Understanding and responding to global health risks from microbial threats in the Arctic

Biotechnology & Biosecurity
US NASEM, EASAC, and IAP are convening a workshop on 6-7 November 2019 in Herrenhausen, Germany.

The National Academies of Sciences, Engineering, and Medicine (NASEM) together with the European Academies Science Advisory Council (EASAC) and the InterAcademy Partnership (IAP) is convening a workshop that will bring together an interdisciplinary, international group of researchers and public health officials to explore what is known and what critical knowledge gaps remain regarding existing and possible future risks of harmful infectious agents emerging from thawing permafrost and ice in the Arctic region.  

The workshop is to be held in Herrenhausen, Germany on 6-7 November 2019, with support from the Volkswagen Foundation, and will explore:

i. case studies of known, observed risks, such as the Arctic-region anthrax outbreaks;

ii. other types of human and animal microbial health risks that have been discovered in snow/ice/permafrost environments or that could conceivably exist [e.g., smallpox, influenza];

iii. key research needs, including critical tools for improving observations, and surveillance to advance our understanding of these risks and aid in facilitating and implementing effective early warning systems (considering lessons learned from efforts to address emerging/re-emerging microbial threats elsewhere in the world);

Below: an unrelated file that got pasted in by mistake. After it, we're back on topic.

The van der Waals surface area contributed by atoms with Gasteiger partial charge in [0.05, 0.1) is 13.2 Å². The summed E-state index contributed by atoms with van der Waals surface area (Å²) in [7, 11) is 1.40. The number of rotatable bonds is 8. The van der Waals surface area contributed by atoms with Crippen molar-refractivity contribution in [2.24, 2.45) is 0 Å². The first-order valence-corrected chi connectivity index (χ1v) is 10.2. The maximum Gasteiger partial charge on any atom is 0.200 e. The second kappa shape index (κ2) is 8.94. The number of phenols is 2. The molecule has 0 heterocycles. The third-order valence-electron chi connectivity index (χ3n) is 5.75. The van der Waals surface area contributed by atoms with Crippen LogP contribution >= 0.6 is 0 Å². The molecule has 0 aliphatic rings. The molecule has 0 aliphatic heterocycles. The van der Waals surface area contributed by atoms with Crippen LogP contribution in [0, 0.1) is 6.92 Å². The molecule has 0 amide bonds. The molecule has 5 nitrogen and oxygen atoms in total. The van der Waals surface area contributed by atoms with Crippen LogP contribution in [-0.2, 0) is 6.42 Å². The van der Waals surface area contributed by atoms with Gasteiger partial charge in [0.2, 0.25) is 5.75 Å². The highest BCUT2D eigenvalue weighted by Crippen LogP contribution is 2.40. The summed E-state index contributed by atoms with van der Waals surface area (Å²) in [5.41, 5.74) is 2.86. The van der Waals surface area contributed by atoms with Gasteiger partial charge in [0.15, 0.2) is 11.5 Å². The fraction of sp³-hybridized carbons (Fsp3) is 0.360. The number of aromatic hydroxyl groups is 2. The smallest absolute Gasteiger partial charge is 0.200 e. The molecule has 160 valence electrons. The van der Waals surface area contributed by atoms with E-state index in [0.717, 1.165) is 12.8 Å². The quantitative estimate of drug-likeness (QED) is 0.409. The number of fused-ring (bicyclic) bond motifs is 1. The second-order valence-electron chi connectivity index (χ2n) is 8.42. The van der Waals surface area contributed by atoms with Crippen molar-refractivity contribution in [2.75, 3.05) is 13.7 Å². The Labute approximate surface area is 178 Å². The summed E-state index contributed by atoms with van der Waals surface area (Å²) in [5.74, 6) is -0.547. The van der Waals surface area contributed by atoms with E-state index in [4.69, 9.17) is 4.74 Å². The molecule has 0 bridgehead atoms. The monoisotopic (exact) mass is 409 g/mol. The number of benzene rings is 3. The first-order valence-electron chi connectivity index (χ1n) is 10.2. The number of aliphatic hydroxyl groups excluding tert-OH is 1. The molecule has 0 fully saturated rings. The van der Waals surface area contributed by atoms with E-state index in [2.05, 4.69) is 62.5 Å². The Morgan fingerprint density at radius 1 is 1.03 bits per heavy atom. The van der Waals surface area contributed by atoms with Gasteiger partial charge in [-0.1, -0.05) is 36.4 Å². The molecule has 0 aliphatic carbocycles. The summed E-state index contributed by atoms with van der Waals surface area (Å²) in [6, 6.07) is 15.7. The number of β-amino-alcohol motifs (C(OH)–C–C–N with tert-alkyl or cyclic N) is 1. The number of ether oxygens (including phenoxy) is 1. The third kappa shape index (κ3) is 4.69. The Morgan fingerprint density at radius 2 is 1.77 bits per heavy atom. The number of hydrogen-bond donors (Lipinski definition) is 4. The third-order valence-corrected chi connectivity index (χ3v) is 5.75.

iv. collaboration opportunities, especially to facilitate interagency and international cooperation on such efforts-- building, wherever possible, upon existing programs and platforms for cooperation.

Although not anticipated to be a central focus of the workshop, the workshop discussions may encompass some broader questions about climate and infectious disease dynamics (for instance, regarding potential influences of changing bird and animal migration patterns at high latitudes), in order to help place these emerging risks in a larger “One Health” systems perspective. The workshop may also consider whether research on particular pathogens (for instance involving recovered samples of viruses such as smallpox) raises new biosafety/biosecurity concerns that may need to be addressed.

Written proceedings of the presentations and discussions at the workshop will be prepared by a designated rapporteur in accordance with institutional guidelines. Although this workshop is now full, we will circulate our written outputs to all interested, to stimulate further discussion and to consider next steps. Please let us know if you would like to receive the proceedings (contact

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